African Heroes: How Art Teaches Us About Their Struggles

AMA #WCW by Dada Khanyisa, 2018 (NMAfA, gift of Shari and John Behnke)

Africa is home to some of the world’s first discoveries of art created by ancient civilisations who first expressed their cultural characteristics with cave paintings. From then until now African artists have given us an insight into the history of this vast continent.

One of the latest exhibitions in the Smithsonian Museum of African Art is called Heroes: Principles of African Greatness. The exhibition features around 50 paintings, photographs and sculptures from all over Africa. 

But, this exhibition has a unique twist. Each work of art is paired with an African who played a part in Africa’s struggle for liberty and freedom. Each pair is also labelled with an adjective highlighting a core value. 

For example, the exhibition features a painting by Nelson Mandela. It is of the quarry where he was forced to work each day breaking up limestone rocks in the heat of the burning sun. The picture is paired with Nelson Mandela and is labelled “Revolutionary.” The perfect adjective to describe this African hero. The exhibition also includes other well-known African heroes. You can see Desmond Tutu, Malcolm X and Steve Biko.  

But who are the other heroes who are part of African history and what are their stories? Here, we have chosen to tell you about two of them. They were born 150 years apart, but they both influenced African liberty.     

Huda Shaawari

Huda Shaawari

Huda was born in Cairo in 1879. She was a pioneering activist and feminist during the early 20th century. She believed strongly that women should have an equal place in society. This was at a time when most women were brought up in segregated harems. They were also encouraged to cover their heads with a veil. And, although she had agreed to an arranged marriage at the age of 13. Her husband was a cousin decades older than Huda.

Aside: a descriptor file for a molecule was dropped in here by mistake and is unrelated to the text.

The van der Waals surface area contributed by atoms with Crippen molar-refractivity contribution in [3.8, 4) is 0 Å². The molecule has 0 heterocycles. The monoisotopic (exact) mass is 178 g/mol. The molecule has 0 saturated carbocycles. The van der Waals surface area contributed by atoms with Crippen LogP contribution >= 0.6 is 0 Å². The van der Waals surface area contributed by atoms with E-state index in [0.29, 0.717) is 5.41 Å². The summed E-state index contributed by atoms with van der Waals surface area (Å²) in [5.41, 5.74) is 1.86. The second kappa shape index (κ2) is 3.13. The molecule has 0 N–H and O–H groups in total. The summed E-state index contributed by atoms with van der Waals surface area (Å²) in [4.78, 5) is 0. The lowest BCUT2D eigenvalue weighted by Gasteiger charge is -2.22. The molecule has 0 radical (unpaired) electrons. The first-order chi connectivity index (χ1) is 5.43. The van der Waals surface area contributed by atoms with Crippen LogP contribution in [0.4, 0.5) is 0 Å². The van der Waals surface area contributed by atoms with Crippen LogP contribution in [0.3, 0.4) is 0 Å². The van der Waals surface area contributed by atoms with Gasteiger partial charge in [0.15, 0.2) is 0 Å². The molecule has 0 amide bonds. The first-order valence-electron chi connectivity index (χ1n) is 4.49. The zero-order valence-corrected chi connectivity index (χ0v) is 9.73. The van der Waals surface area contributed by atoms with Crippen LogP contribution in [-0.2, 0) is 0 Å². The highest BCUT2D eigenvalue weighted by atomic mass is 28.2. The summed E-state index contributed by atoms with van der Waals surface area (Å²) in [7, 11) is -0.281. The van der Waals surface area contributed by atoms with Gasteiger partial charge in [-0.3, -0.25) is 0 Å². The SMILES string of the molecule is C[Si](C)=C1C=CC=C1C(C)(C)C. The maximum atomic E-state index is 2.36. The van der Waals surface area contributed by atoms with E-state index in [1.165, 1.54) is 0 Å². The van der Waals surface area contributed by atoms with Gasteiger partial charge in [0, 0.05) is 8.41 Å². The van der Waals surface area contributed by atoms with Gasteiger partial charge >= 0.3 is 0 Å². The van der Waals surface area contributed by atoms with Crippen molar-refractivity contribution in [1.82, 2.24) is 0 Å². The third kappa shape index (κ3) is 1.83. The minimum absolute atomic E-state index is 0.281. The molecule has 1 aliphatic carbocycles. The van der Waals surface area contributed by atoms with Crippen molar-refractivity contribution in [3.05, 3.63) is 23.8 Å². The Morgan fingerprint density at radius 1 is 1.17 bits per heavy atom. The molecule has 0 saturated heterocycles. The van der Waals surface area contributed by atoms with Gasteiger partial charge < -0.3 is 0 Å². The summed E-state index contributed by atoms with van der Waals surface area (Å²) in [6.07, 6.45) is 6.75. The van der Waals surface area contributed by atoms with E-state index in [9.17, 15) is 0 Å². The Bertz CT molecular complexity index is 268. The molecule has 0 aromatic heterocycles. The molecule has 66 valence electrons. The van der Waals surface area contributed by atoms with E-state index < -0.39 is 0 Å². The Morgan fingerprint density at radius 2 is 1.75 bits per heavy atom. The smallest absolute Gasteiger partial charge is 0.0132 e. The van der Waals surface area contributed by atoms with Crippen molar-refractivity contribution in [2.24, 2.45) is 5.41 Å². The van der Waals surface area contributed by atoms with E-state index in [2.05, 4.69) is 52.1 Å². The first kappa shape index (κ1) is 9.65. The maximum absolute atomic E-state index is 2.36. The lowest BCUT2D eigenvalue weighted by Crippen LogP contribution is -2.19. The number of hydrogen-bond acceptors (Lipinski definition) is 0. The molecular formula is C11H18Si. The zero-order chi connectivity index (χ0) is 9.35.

She set up Egypt’s first Women’s Philanthropic Society in 1908. Two years later she opened a school for girls. It raised awareness of the importance of education for women.

In 1919 Egypt began a revolution against British occupation. Huda helped to organise a women’s anti-British demonstration. 

In 1922 Egypt was granted independence. But, women were not given a voice in politics. This led Huda to create the Egyptian Feminist Movement in 1923. She aimed to improve women’s rights and allow them to receive an education.

Huda worked tirelessly for the feminist cause until her death in 1947. Her story is accompanied by the sculpture by Ghada Amer called ‘The Blue Bra Girls’ with its core value being “Empowerment.”  

Huda’s memoirs were published in 1987 under the title The Harem Years: The memoirs of an Egyptian Feminist.

Ignatius Sancho

Ignatius Sancho

Ignatius was born in 1729. It is said that he was on a boat which had picked up slaves in West Africa and was taking them to the West Indies. But, Sancho in letters he wrote in later years said he was born in West Africa. At the age of 2 he became a slave in a household in London. It was in this household that he met the Duke of Montagu. The Duke gave him books and he became an enthusiastic reader, using books to educate himself.

When the Duke died, Sancho ran away from the London household. He worked first for the Duke’s widow and then for his daughter and son-in-law. He saved his money, got married and left the Montagu’s to set up as a greengrocer. 

He was well-known as a man of letters. Many of his friends were authors and artists. They included Gainsborough who painted his portrait. He was also the first black man to vote in parliamentary elections. But, he never forgot his roots. 

He supported the abolition of slavery. He wrote many letters to lobby his famous friends. He asked them to use their influence in the battle to end the slave trade. 

After his death, his letters were published in book form. They gave the people of Britain an insight into the horrors of slavery. This added weight to the abolition cause. Slavery was finally abolished in 1834, but it was more than fifty years after Sancho’s death.

Sancho’s story is paired with Paa Joe’s Fort William. This fort had a prison which housed slaves waiting for the transfer to slavery in the Americas. The label used here is “witness.” If you want to know more there is a selection from the Smithsonian exhibition online. 

Leave a Reply